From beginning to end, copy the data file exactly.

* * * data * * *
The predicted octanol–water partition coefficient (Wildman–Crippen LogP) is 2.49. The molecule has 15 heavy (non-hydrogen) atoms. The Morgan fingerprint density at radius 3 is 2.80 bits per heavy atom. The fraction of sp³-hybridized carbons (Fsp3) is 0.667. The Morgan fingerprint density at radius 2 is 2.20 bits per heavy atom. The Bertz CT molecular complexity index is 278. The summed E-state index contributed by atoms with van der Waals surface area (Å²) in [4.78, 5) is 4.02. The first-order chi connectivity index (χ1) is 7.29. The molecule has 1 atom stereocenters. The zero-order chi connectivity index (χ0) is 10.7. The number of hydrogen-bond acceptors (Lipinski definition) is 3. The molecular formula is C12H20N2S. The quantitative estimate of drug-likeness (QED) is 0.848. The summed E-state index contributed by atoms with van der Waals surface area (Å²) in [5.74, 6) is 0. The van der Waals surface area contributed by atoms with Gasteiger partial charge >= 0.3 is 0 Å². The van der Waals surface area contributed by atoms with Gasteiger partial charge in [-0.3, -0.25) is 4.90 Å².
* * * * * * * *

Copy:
The predicted octanol–water partition coefficient (Wildman–Crippen LogP) is 2.49. The molecule has 15 heavy (non-hydrogen) atoms. The Morgan fingerprint density at radius 3 is 2.80 bits per heavy atom. The fraction of sp³-hybridized carbons (Fsp3) is 0.667. The Morgan fingerprint density at radius 2 is 2.20 bits per heavy atom. The Bertz CT molecular complexity index is 278. The summed E-state index contributed by atoms with van der Waals surface area (Å²) in [4.78, 5) is 4.02. The first-order chi connectivity index (χ1) is 7.29. The molecule has 1 atom stereocenters. The zero-order chi connectivity index (χ0) is 10.7. The number of hydrogen-bond acceptors (Lipinski definition) is 3. The molecular formula is C12H20N2S. The quantitative estimate of drug-likeness (QED) is 0.848. The summed E-state index contributed by atoms with van der Waals surface area (Å²) in [5.74, 6) is 0. The van der Waals surface area contributed by atoms with Gasteiger partial charge >= 0.3 is 0 Å². The van der Waals surface area contributed by atoms with Gasteiger partial charge in [-0.3, -0.25) is 4.90 Å².